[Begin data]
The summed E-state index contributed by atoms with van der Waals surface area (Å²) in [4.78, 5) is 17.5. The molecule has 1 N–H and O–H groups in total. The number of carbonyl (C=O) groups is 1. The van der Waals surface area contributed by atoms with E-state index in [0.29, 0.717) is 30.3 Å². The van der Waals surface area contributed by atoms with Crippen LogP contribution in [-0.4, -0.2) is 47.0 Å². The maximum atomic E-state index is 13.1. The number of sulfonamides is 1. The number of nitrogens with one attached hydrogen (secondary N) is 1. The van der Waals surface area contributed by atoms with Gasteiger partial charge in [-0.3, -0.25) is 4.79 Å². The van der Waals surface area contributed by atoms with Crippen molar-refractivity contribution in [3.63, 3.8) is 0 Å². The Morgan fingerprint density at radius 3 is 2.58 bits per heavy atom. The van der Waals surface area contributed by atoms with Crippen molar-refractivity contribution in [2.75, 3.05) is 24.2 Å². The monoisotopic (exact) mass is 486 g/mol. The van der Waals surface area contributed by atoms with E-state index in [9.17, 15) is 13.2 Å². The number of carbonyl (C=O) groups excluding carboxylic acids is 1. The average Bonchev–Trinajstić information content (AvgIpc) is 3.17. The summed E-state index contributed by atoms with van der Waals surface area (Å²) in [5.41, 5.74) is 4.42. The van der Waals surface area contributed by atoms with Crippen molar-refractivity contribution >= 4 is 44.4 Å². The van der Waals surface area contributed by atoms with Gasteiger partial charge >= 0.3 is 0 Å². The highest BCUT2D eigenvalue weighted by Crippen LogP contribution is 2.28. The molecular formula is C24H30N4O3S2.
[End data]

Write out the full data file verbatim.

The summed E-state index contributed by atoms with van der Waals surface area (Å²) in [4.78, 5) is 17.5. The molecule has 1 N–H and O–H groups in total. The number of carbonyl (C=O) groups is 1. The van der Waals surface area contributed by atoms with E-state index in [0.29, 0.717) is 30.3 Å². The van der Waals surface area contributed by atoms with Crippen LogP contribution in [-0.4, -0.2) is 47.0 Å². The maximum atomic E-state index is 13.1. The number of sulfonamides is 1. The number of nitrogens with one attached hydrogen (secondary N) is 1. The van der Waals surface area contributed by atoms with Gasteiger partial charge in [-0.3, -0.25) is 4.79 Å². The van der Waals surface area contributed by atoms with Crippen molar-refractivity contribution in [3.63, 3.8) is 0 Å². The Morgan fingerprint density at radius 3 is 2.58 bits per heavy atom. The van der Waals surface area contributed by atoms with Crippen molar-refractivity contribution in [2.75, 3.05) is 24.2 Å². The monoisotopic (exact) mass is 486 g/mol. The van der Waals surface area contributed by atoms with E-state index in [9.17, 15) is 13.2 Å². The number of carbonyl (C=O) groups excluding carboxylic acids is 1. The average Bonchev–Trinajstić information content (AvgIpc) is 3.17. The summed E-state index contributed by atoms with van der Waals surface area (Å²) in [5.41, 5.74) is 4.42. The van der Waals surface area contributed by atoms with Crippen molar-refractivity contribution >= 4 is 44.4 Å². The van der Waals surface area contributed by atoms with Gasteiger partial charge >= 0.3 is 0 Å². The highest BCUT2D eigenvalue weighted by Crippen LogP contribution is 2.28. The molecular formula is C24H30N4O3S2.